The designs are the result of a research project named Rehome, which saw students from the school's Institute of Design tasked with creating temporary products for those who have had to suddenly leave their homes without belongings.
"The main idea behind Rehome was to design temporary products that could provide an answer to humans' primary needs when suddenly rehoused," one of the students, Iida Nordgren, told Dezeen.
"The furniture designed within Rehome can be manufactured automatically with the lowest costs possible. For example a cardboard bed can be manufactured around 3,500 pieces in one hour – and no tools are required for assembling."
Students came up with a list of things that would cater to "the most urgent human needs", which they identified as sleeping arrangements, privacy, and social interaction.
Low-cost materials were used, such as plywood and cardboard. To make the furniture as efficient to assemble as possible, the designers opted for a slotting method – meaning each piece can also be taken down quickly and easily.
Designer Anne Hirvonen's concept for a space divider sees cardboard shapes stacked to form a sturdy partition, and Iida Nordgren's privacy screen can be stretched out length-ways and width-ways to suit the space.
Another space divider, by Samuli Strander, incorporates sections to store away belongings – a concept also explored by Tuuli Latvala with her shelf system.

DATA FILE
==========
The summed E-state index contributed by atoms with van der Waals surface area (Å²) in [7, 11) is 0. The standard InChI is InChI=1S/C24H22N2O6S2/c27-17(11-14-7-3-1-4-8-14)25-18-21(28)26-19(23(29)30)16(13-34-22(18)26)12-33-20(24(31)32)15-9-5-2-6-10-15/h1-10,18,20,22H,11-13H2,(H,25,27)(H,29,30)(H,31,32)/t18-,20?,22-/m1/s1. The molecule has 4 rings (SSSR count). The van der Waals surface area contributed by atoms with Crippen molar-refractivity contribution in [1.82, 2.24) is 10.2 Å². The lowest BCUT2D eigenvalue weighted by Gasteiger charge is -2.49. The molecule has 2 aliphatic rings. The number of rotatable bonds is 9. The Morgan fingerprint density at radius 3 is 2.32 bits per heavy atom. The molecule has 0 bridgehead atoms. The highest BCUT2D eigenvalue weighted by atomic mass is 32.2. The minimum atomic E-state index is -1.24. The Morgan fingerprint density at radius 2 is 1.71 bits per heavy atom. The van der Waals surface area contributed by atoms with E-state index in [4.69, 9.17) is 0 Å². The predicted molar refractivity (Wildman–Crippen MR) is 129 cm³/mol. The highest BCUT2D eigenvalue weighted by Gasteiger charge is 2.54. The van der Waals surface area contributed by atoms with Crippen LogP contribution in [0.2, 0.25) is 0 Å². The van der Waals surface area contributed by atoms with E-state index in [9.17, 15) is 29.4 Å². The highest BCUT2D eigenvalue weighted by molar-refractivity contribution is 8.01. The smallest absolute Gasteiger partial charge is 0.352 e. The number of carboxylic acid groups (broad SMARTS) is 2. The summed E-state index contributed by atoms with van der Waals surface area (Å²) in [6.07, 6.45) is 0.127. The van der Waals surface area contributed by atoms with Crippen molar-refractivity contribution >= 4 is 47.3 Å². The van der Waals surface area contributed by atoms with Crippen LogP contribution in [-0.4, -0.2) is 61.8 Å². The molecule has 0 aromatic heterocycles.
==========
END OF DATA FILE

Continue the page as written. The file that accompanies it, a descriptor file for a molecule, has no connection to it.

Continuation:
A number of designers created concepts for different beds. Emma Sivusalo's cot for young children adapts as the infant grows, and Jani Luukkonen's bed can be stacked to solve the issue of space.
Topias Kanto wanted to address the potential lack of privacy when sleeping, so created a cardboard enclosure sealed off by curtains, while Henri Mertanen used plywood to create a bunkbed to sleep two people. Jussi Alanen designed a simple single bed, using cardboard.
Rosa-Maria Tolvanen recognised the importance of eating together, so created a dining table and set of stools.
While the designers created these pieces with displacement in mind, they also believe they could serve a purpose at festivals and campsites.
Each of the 10 pieces are on show at this year's Helsinki Design Week, which takes place until Sunday.
The refugee crisis has become an increasingly important topic for architects and designers, given the worsening of the situation over the past few years.
A shelter developed by IKEA's charitable arm IKEA Foundation brought the needs of refugees into mainstream design, and went on to win the Design Museum's design of the year award in 2016, while Yara Said – an artist and Syrian refugee now living in Amsterdam – created a flag for the refugee team at the Rio 2016 Olympics.